While not too hidden a message, it was still an entertaining gag for the older kids watching.
13 Phineas and Ferb - Bear In The Woods
Old fans of Disney Channel may argue that Phineas and Ferb was the network's final “good” creation before it dove headfirst into a never-ending slew of mediocre teen sitcoms. That is, of course, until Gravity Falls restored some hope for the channel.
Phineas and Ferb was a genuinely entertaining animation for young and older kids alike, excelling in a continuously witty script, loveable characters, and even catchy original songs. There was never a dull moment in the series, even if it did revolve around a rather simple premise: two bored stepbrothers on summer vacation, and the random shenanigans that ensue.
The show was filled with clever jokes and references, with many giving the old-fashioned Disney wink at adult viewers. One of their most memorable (and most subtle) ones can be found at the episode, “Wizard of Odd”.
During the episode's credits, we see a bear squatting at the foot of a tree, reading a newspaper. Just before the sequence wraps up, he looks up at the viewer and calmly states, “Yes, yes I do.”
While this one may easily go over children's heads, their amused parents know that this is definitely a reference to that classic question, “Does a bear s*** in the woods?”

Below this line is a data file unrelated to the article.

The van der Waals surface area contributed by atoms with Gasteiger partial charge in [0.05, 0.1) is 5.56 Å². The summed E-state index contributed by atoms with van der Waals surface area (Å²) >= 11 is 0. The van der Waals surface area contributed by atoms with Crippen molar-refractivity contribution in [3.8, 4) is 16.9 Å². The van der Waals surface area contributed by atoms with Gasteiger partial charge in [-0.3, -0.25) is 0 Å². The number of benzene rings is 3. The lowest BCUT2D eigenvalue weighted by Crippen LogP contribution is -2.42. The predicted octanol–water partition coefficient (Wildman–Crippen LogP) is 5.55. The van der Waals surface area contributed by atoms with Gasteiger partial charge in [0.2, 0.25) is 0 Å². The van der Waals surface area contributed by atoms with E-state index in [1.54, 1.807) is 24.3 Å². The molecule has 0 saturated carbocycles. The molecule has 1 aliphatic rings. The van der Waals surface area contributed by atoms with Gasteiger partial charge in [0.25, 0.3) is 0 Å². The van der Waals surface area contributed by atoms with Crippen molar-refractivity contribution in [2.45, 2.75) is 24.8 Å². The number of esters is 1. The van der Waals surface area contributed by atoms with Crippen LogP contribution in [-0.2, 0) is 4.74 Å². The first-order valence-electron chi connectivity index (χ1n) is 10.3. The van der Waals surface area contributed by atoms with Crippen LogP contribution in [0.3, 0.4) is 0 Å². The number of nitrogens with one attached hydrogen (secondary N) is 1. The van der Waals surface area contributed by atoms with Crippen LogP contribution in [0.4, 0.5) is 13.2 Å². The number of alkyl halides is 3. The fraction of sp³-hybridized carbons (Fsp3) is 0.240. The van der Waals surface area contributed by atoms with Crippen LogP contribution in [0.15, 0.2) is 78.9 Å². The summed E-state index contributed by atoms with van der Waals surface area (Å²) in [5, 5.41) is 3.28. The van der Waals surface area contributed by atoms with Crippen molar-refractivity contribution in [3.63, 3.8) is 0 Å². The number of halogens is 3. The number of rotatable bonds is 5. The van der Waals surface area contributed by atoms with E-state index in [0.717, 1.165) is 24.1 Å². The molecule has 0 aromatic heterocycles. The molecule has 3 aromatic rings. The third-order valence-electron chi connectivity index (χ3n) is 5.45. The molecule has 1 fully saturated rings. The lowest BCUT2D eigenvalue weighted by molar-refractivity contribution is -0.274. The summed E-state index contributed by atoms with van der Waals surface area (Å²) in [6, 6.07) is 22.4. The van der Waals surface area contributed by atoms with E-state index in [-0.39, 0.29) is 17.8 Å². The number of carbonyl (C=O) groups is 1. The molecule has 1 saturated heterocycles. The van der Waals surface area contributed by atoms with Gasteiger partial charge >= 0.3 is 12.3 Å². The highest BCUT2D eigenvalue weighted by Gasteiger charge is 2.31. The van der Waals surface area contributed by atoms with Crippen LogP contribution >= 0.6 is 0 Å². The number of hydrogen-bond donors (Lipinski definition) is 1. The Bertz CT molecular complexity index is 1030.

12 Kim Possible - Ron Is Dead
If there was ever a cartoon that made being a “spy” an incredibly attractive and cool career choice, it was Kim Possible. Like our favorite heroes from the DC or Marvel universe – cough, Spider-Man, cough – the Disney animation gave us that middle school fantasy of being a top-secret vigilante by sunset, complete with a best-friend sidekick and a slightly comedic evil nemesis.
However, as popular as the series was, most may not have a known of a rather creepy fan finding in the pilot episode of the show.
In a scene where Ron is frantically rummaging through his locker in search of Rufus, eventually finding him in his shirt – the naked mole rat makes a bunch of garbled, high-pitched noises, which doesn't seem like much upon first hearing.
However, when slowed down and played backwards, viewers can hear a crisp, deep voice making quite a grim statement: “Ron is dead, Ron is dead, Ron is dead.”
11 Wizards Of Waverly Place - All Right, Justin!
Selena Gomez fans may have first heard of the singer-actress in her leading role as Alex Russo for Disney Channel's Wizards of Waverly Place. The teen sitcom centered on a dysfunctional family of wizards, who, of course, get into a number of crazy, magical hijinks.
Like many Disney sitcoms on this list, the series definitely didn't shy away from an occasional adult joke or two.
In an episode titled, “Fashion Week”, Justin brings a model from one of his bedroom posters (a Cindy Crawford-esque character named Bibi Rockford) to life using one of his spells, who later joins Justin and his friend, Zeke, in the family living room.
When asked by Zeke on where she came from, Bebe truthfully responds, “From Justin's bedroom.” It's a statement that elicits a congratulatory “All right, Justin!” from Zeke, followed by a high five.
It's a little joke that could well fly over the kiddies' heads, but we all know what Zeke was thinking.
10 The Proud Family - Please Say You Love Me
The Proud Family was another Disney Channel classic, centering on the life of a teenage girl named Penny Proud and her comical experiences as a junior high student. The series was like your typical American sitcom, with the characters getting themselves into all sorts of Modern Family situations – only in animated form.